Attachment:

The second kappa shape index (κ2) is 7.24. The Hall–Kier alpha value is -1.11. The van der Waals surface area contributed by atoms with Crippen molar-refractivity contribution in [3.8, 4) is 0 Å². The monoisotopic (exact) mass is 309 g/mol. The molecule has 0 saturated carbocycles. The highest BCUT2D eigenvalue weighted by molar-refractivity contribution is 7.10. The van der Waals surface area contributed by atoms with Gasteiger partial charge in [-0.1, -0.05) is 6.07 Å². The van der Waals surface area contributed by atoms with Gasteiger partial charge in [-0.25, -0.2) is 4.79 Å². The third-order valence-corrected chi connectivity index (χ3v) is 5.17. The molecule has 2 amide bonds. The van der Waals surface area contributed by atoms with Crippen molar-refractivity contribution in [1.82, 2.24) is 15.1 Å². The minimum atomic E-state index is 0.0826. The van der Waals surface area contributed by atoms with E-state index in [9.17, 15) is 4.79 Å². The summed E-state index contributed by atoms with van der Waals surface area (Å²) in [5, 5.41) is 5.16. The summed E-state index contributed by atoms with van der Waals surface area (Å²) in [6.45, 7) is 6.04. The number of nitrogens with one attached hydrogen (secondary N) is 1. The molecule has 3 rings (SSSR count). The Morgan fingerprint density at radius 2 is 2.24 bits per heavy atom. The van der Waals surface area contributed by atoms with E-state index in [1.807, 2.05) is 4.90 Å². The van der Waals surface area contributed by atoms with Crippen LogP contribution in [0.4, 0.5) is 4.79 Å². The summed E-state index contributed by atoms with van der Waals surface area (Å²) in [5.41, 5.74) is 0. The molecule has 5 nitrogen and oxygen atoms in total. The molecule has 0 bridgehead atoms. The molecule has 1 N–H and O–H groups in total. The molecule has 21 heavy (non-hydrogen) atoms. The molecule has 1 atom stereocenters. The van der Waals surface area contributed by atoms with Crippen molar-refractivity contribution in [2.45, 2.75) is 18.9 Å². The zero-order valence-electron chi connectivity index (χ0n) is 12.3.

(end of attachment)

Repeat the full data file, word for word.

The second kappa shape index (κ2) is 7.24. The Hall–Kier alpha value is -1.11. The van der Waals surface area contributed by atoms with Crippen molar-refractivity contribution in [3.8, 4) is 0 Å². The monoisotopic (exact) mass is 309 g/mol. The molecule has 0 saturated carbocycles. The highest BCUT2D eigenvalue weighted by molar-refractivity contribution is 7.10. The van der Waals surface area contributed by atoms with Gasteiger partial charge in [-0.1, -0.05) is 6.07 Å². The van der Waals surface area contributed by atoms with Gasteiger partial charge in [-0.25, -0.2) is 4.79 Å². The third-order valence-corrected chi connectivity index (χ3v) is 5.17. The molecule has 2 amide bonds. The van der Waals surface area contributed by atoms with Crippen molar-refractivity contribution in [1.82, 2.24) is 15.1 Å². The minimum atomic E-state index is 0.0826. The van der Waals surface area contributed by atoms with E-state index in [9.17, 15) is 4.79 Å². The summed E-state index contributed by atoms with van der Waals surface area (Å²) in [5, 5.41) is 5.16. The summed E-state index contributed by atoms with van der Waals surface area (Å²) in [6.45, 7) is 6.04. The number of nitrogens with one attached hydrogen (secondary N) is 1. The molecule has 3 rings (SSSR count). The Morgan fingerprint density at radius 2 is 2.24 bits per heavy atom. The van der Waals surface area contributed by atoms with E-state index in [1.807, 2.05) is 4.90 Å². The van der Waals surface area contributed by atoms with Crippen LogP contribution in [0.4, 0.5) is 4.79 Å². The summed E-state index contributed by atoms with van der Waals surface area (Å²) in [5.41, 5.74) is 0. The molecule has 5 nitrogen and oxygen atoms in total. The molecule has 0 bridgehead atoms. The molecule has 1 N–H and O–H groups in total. The molecule has 21 heavy (non-hydrogen) atoms. The molecule has 1 atom stereocenters. The van der Waals surface area contributed by atoms with Crippen molar-refractivity contribution in [2.45, 2.75) is 18.9 Å². The zero-order valence-electron chi connectivity index (χ0n) is 12.3.